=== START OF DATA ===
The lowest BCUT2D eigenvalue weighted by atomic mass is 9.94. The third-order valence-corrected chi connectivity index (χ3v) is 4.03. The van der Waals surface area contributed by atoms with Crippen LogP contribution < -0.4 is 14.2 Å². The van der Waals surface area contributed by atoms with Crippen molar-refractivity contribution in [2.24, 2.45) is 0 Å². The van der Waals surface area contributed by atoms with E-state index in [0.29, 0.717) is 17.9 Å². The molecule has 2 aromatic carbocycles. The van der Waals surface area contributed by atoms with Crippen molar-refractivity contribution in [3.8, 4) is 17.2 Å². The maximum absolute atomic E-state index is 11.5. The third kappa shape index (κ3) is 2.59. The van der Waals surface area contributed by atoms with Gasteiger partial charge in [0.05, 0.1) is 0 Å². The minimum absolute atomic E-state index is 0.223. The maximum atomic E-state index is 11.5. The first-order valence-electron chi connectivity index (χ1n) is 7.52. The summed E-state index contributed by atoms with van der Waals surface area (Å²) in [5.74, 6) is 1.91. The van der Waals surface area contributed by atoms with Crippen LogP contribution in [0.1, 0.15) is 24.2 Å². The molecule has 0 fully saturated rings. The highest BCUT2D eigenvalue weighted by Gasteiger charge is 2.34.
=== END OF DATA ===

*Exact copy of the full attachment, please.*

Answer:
The lowest BCUT2D eigenvalue weighted by atomic mass is 9.94. The third-order valence-corrected chi connectivity index (χ3v) is 4.03. The van der Waals surface area contributed by atoms with Crippen LogP contribution < -0.4 is 14.2 Å². The van der Waals surface area contributed by atoms with Crippen molar-refractivity contribution in [2.24, 2.45) is 0 Å². The van der Waals surface area contributed by atoms with E-state index in [0.29, 0.717) is 17.9 Å². The molecule has 2 aromatic carbocycles. The van der Waals surface area contributed by atoms with Crippen molar-refractivity contribution in [3.8, 4) is 17.2 Å². The maximum absolute atomic E-state index is 11.5. The third kappa shape index (κ3) is 2.59. The van der Waals surface area contributed by atoms with Gasteiger partial charge in [0.05, 0.1) is 0 Å². The minimum absolute atomic E-state index is 0.223. The maximum atomic E-state index is 11.5. The first-order valence-electron chi connectivity index (χ1n) is 7.52. The summed E-state index contributed by atoms with van der Waals surface area (Å²) in [5.74, 6) is 1.91. The van der Waals surface area contributed by atoms with Crippen LogP contribution in [0.1, 0.15) is 24.2 Å². The molecule has 0 fully saturated rings. The highest BCUT2D eigenvalue weighted by Gasteiger charge is 2.34.